According to the ubiquitous Google the definition of the word ‘diet’ (as a noun) refers to the ‘kinds of food that a person, animal, or community habitually eats’; ‘a special course of food to which a person restricts themselves, either to lose weight or for medical reasons’; or as a verb the word diet is used to suggest an attempt to ‘restrict oneself to small amounts or special kinds of food in order to lose weight’.
And that was just the first of 93,700,000 results that took a mere 0.29 seconds.
What this result suggests is precisely one of the underlying features of Ruth Field’s Cut the Crap: No Nonsense Plan for a Healthy Body and Mind. That the diet industry, one of the biggest in the world is riddled with fraudulent weight-loss schemes (crap) and invariably encourages you to eat things don’t suit your body, metabolism or lifestyle aka more crap!
It’s a bluntly written highly personable exercise in re-programming how we think about food. Yes, some will say that’s exactly what every ‘diet’ seeks to do brain-wash you into believing that their way will take you straight onto a staircase to skinny heaven. But Field doesn’t care about the dieting industry – what she does give a damn about is her husband who despite having a wife who thrives on living a healthy lifestyle hasn’t quite managed to break some fundamental bad habits. Even though being cooped up at court with the only light coming from a miserable vending machine is a pretty good reason. But not good enough and no matter what you’re excuse, the Grit Doctor asks you to take a personal challenge, for no one else but yourself.
There is actually nothing startling new in Cut the Crap. Field outlines the illusions and the delusions many of us have experienced when it came to these so-called miracle workers but it’s not about making anyone feel bad: its facts, hard and fast, and a relentless emphasis on stripping away any shred of self-pity or victimization. Informative and broken down into clear chapters, she is uncompromisingly in giving you your marching orders, almost quite literally because as everyone knows there is no substitute for exercise and a well-balanced daily intake of highly nutritious food.
Personally, I’m quite glad she introduced various recipes throughout the book. Don’t know what to have with your roast lamb aside from the predictable spuds? Try kumara or even better eggplant roasted in the juices with a tad of cumin and dollop of yoghurt to top it off. And as familiar as Paul Newton’s face is in the shelf of your fridge making salad dressing from scratch is far healthier and obviously tastes better.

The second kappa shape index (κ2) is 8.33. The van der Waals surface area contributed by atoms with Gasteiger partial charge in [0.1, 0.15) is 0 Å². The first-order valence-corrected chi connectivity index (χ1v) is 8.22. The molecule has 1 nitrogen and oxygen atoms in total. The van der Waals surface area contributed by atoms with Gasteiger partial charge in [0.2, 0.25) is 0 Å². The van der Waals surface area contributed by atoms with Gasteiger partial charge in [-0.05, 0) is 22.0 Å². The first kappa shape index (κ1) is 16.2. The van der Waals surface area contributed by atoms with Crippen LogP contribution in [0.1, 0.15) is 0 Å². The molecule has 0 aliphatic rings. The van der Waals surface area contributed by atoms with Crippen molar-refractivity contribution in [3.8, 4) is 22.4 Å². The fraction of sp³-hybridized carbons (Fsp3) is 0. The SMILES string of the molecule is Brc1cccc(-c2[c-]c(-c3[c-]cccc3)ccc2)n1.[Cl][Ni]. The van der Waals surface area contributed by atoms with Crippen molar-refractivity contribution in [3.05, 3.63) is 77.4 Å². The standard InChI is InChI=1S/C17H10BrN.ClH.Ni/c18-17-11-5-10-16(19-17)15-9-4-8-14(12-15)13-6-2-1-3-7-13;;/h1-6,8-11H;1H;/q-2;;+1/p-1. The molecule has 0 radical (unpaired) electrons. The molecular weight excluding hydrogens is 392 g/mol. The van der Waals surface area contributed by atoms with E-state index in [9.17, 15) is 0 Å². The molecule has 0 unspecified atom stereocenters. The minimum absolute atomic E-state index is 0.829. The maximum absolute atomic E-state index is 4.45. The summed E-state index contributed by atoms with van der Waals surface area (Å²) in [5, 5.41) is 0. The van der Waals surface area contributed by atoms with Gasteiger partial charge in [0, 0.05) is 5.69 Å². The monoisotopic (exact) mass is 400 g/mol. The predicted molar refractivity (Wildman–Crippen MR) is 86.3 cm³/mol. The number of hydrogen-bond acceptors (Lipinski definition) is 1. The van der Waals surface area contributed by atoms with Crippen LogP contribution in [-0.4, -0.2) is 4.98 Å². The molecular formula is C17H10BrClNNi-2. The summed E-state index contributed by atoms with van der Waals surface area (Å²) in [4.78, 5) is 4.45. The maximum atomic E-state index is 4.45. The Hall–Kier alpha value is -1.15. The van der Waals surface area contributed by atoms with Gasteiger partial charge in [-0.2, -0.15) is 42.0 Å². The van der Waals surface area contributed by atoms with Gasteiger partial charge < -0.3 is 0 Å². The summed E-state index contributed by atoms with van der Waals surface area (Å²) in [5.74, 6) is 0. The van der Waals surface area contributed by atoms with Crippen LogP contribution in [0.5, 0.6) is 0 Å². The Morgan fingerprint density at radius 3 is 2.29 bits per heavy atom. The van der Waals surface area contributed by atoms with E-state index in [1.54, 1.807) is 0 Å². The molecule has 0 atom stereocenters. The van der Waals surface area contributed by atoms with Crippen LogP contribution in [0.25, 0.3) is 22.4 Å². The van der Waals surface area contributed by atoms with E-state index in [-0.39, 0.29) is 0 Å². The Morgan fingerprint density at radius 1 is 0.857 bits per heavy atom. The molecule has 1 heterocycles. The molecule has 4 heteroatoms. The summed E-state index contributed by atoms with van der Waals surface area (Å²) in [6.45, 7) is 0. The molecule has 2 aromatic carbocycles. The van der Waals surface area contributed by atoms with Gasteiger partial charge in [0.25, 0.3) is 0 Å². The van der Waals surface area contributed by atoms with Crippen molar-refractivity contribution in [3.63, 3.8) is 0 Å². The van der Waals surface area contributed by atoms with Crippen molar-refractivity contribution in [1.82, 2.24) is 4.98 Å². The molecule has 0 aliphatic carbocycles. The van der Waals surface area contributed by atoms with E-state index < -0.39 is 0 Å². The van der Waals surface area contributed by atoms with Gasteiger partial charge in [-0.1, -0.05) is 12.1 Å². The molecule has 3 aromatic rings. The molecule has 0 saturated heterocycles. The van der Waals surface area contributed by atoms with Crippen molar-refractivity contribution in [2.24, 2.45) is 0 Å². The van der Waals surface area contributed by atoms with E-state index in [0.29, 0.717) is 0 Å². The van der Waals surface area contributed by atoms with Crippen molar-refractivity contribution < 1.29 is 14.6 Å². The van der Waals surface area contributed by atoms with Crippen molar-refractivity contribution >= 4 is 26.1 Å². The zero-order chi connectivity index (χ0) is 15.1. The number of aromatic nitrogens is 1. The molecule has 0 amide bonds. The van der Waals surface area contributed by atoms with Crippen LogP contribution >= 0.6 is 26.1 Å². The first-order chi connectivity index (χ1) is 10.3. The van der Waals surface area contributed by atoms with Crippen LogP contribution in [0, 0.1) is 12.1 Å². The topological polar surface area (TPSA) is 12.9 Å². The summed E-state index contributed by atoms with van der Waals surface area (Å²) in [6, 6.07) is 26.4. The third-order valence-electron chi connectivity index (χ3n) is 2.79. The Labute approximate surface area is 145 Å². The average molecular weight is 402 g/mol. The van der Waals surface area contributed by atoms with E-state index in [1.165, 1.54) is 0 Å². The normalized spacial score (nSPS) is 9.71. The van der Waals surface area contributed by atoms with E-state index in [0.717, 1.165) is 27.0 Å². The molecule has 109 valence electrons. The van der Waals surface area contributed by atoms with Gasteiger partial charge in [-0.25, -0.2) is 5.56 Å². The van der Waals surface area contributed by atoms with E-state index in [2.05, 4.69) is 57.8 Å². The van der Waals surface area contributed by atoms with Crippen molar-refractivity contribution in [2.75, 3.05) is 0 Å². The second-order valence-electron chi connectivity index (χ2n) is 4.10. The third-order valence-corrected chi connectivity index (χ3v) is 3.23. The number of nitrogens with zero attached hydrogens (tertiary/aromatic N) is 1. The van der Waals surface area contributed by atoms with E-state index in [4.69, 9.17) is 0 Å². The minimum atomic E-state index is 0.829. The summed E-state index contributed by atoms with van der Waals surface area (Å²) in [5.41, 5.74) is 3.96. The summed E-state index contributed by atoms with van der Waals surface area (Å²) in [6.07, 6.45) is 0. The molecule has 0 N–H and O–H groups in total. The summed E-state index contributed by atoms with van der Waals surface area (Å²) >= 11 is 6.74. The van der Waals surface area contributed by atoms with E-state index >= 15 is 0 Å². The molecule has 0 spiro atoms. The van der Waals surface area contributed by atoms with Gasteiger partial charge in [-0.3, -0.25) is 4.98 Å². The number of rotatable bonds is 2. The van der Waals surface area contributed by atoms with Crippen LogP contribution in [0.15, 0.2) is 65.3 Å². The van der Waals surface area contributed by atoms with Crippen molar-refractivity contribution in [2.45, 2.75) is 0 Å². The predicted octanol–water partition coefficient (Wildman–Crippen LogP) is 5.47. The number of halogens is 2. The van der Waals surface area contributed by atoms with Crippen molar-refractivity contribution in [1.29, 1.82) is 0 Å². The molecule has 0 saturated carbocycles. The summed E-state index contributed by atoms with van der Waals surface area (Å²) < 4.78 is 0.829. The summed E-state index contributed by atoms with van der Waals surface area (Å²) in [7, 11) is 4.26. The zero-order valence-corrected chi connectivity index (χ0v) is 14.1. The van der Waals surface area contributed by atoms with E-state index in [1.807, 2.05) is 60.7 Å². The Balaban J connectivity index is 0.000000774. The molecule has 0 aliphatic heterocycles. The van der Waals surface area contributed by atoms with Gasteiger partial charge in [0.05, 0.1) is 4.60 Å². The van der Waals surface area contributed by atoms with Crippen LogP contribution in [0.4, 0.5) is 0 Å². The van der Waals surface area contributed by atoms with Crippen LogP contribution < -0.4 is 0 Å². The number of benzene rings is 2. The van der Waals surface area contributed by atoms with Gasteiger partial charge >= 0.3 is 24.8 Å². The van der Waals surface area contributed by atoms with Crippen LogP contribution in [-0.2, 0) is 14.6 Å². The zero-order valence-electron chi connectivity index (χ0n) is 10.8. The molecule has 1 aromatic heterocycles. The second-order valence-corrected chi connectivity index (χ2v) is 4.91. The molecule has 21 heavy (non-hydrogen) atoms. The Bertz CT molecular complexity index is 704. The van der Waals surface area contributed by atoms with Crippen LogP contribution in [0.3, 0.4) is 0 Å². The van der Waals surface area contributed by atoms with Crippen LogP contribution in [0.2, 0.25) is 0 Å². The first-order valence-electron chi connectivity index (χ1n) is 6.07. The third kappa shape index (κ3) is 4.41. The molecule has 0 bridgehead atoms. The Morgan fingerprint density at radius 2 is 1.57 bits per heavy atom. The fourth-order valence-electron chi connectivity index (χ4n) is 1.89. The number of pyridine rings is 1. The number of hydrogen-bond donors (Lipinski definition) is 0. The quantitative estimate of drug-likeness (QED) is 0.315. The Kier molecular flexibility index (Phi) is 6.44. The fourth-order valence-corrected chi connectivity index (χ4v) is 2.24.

Again, the suggestions are nothing new – but it is Ruth Field’s style that will win people over. She seems to have the uncanny gift of knowing when you’re cresting the wave of super-optimism and ready to throw out any and every vaguely unhealthy titbit into the bin and saves you having to rummage through the garbage by encouraging moderation. But you can hear her voice in your head every time you fall prey to the rows of cavity inducing tempters as you head for the checkout – and that the homemade veggie hummus in the fridge that she recommended is probably a much better choice in the long run.
Cut the Crap works on the basis of not madly separating your proteins from your carbs and refusing to whinge about being allergic to everything. It demands you taking an active role in your regaining your ideal weight. Her mantra: “you can eat more of what you love if you make it from scratch and move in between’ seems ridiculously simple, admittedly more labour intensive than some of us would like, but inevitably effective.
It’s a good read, and whether you’d like to go the whole hog or just adopt certain parts (I love the salad recommendations) it’s guaranteed win-win for people trying to achieve some stability in their life and manage their relationship with what they eat and how they feel. It’s certainly not a guide for dummies who want a nutritionist’s qualification overnight nor is it ideal for folks with diabetes or prone to heart attacks – but there are plenty of books (and real people) to talk to about making those choices. In the interim it’s probably solid succinct advice from the Grit Doctor: Cut the Crap!